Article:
If your mobile device runs out of batteries on the streets of Grenoble, simply find one of these machines, specify a desired duration, and receive a free printed short story to read in a park or on a train.
Deployed by the publishers of Short Édition, these automated kiosks are online 24 hours a day with a selection of 600 short stories, works selected by a community of over 140,000 subscribers. Would-be readers are directed to select the length of story they wish to read, then wait a few moments while the tale is printed.
No one is suggesting we stop traveling with our cell phones on hand, but for people who need a break from the screen or desire some alternative entertainment, this provides another option. The project creates not just printed stories but focal points for urban interaction, changing the way we think about and connect with cities and one another.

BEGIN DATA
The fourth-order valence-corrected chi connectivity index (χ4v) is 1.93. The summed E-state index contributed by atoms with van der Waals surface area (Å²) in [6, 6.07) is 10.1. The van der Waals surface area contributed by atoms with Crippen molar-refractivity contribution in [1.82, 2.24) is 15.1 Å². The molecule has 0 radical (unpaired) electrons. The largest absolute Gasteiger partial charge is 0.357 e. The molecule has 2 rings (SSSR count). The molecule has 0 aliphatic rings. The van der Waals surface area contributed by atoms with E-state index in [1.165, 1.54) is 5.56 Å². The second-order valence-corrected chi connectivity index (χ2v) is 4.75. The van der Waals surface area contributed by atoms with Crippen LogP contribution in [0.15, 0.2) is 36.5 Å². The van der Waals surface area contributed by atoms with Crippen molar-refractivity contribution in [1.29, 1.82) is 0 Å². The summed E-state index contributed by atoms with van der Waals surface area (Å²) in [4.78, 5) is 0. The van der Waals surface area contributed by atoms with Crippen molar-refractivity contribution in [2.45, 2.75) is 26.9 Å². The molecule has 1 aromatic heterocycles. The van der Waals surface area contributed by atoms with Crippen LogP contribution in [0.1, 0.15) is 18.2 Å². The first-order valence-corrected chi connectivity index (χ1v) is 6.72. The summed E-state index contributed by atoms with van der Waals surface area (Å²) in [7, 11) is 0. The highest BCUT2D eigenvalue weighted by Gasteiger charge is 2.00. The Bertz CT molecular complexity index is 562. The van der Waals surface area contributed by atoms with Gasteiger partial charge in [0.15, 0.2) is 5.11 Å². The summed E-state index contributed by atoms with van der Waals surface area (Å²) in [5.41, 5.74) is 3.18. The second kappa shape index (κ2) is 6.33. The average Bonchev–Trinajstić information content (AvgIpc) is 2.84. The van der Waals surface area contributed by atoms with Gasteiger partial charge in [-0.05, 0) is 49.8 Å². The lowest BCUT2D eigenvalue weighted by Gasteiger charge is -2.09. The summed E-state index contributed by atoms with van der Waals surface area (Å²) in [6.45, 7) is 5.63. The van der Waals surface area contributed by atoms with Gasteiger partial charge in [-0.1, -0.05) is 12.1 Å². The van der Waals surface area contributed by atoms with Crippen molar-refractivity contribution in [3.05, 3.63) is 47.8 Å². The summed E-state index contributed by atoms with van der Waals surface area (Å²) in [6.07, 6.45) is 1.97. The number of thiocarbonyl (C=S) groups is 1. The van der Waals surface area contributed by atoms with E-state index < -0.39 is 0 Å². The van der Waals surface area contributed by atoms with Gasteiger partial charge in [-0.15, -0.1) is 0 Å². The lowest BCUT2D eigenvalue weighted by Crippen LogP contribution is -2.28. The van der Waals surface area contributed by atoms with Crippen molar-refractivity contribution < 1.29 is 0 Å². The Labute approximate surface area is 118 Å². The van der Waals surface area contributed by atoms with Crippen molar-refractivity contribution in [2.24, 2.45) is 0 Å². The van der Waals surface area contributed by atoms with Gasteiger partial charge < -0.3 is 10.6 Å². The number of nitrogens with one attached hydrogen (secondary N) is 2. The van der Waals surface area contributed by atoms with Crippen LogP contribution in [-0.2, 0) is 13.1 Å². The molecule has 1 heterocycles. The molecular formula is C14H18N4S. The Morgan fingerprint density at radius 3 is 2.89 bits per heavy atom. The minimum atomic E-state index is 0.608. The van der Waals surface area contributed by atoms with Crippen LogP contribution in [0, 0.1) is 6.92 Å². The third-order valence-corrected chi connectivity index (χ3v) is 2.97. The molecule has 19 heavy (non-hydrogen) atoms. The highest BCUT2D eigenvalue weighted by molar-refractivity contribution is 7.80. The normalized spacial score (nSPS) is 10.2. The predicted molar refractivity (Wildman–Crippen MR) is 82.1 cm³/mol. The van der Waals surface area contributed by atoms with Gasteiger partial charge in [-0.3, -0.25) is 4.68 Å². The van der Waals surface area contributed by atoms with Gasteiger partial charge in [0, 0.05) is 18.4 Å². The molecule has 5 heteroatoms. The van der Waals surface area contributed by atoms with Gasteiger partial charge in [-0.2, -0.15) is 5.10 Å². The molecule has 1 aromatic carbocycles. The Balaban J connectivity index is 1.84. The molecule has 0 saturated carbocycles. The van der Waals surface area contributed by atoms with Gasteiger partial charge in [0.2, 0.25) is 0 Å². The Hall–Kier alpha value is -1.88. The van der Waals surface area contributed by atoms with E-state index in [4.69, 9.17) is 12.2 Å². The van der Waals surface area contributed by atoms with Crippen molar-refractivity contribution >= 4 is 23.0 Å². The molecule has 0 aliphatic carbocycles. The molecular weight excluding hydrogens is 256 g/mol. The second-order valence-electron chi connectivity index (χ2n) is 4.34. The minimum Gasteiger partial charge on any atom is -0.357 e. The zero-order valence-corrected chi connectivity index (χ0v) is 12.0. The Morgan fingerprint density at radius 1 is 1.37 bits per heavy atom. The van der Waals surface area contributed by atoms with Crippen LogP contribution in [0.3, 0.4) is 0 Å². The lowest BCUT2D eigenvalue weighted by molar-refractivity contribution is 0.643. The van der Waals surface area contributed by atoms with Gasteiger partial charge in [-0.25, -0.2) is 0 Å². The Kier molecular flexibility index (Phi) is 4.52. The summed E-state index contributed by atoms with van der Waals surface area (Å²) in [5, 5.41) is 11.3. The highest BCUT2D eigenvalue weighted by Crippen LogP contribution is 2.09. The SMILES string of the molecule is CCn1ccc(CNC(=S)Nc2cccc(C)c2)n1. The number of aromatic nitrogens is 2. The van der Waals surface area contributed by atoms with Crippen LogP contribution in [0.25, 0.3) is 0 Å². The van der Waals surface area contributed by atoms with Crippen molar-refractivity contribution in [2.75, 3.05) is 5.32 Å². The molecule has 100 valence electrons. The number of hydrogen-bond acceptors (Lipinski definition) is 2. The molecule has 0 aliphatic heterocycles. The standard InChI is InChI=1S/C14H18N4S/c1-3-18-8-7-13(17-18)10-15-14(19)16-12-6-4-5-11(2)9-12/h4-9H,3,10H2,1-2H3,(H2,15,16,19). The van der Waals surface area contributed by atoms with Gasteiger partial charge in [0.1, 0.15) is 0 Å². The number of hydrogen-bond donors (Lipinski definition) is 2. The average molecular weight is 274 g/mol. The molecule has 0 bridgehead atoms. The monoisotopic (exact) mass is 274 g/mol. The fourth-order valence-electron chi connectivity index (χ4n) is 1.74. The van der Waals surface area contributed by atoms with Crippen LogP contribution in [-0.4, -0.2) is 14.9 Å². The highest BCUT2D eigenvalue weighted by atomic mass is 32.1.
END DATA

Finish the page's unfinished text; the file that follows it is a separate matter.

That said, the ‘stories’ component is still a critical component of this civic intervention: “Stories are an important part of our life. We need them to construct who we are as individuals. More and more people don’t take the time anymore to sit and read a book. This is a way to have a little ‘bite’ of a story, just for a couple of minutes.”